A new study related to the study of the problem of the sharp reduction of flying insects led scientists to the conclusion that “everything can collapse” if this trend continues.
The study of the number of flying insects in the reserves across Germany showed shocking data: insects were 75 percent less than they were 25 years ago.
This applies not only to flies, but also butterflies and moths, as well as bees that play a vital role in the human food chain by pollinating crops.
“Insects make up about two-thirds of all life on Earth, and there has been some terrible decline,” said Professor Dave Gulson of Sussex University.
“We, apparently, will have huge territories, unsuitable for most forms of life, and now we are on the way to an ecological Armageddon. If we lose insects, then everything will collapse. ”
Concerned scientists do not know why this is happening. Professor Gulson mentioned the so-called “windshield effect”, on which many drivers began to pay attention in recent years. If earlier during the movement of the car windshield immediately covered with winged insects, now this simply does not happen.
“This summer I traveled through the whole of France and came back, and I almost did not have to stop to clean the windshield,” he said.
Insects are not the most fascinating creatures in nature, but if their number falls at the pace indicated in the study – about 6 percent per year – then humanity will have to face a wide range of problems.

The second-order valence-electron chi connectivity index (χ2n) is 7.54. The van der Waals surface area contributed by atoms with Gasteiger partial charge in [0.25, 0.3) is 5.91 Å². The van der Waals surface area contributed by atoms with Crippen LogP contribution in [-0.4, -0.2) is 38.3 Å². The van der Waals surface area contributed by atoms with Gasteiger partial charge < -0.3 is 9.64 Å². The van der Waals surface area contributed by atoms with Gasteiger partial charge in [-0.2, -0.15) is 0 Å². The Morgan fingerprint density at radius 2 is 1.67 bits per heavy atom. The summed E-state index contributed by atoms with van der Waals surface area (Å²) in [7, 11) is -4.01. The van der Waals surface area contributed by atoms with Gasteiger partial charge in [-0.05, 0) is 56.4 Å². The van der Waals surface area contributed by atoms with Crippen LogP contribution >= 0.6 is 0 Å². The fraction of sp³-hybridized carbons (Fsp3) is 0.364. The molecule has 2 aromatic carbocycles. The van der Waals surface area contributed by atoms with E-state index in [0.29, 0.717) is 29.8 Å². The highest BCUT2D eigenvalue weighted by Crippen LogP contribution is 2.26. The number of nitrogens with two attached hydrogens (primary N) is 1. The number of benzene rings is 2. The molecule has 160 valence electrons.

In addition to the pollination function, which is performed not only by bees, but also by most insects, they are the staple food for many animals, including birds, bats and frogs.
Beetles and wasps also play an important role by hunting for parasites, and generally “cleanse the ecosystem”.
It has long been known that farms where pesticides are widely used to protect crops from pests are not a hospitable place for most wild animals, be they birds, small mammals or insects.
“Modern agricultural landscapes are a hostile environment for insects – for them it is a desert, if not worse,” said Hans de Kroon of the University of Radbud. – And this decline is well documented. A big surprise is that this also happens in nature reserves. “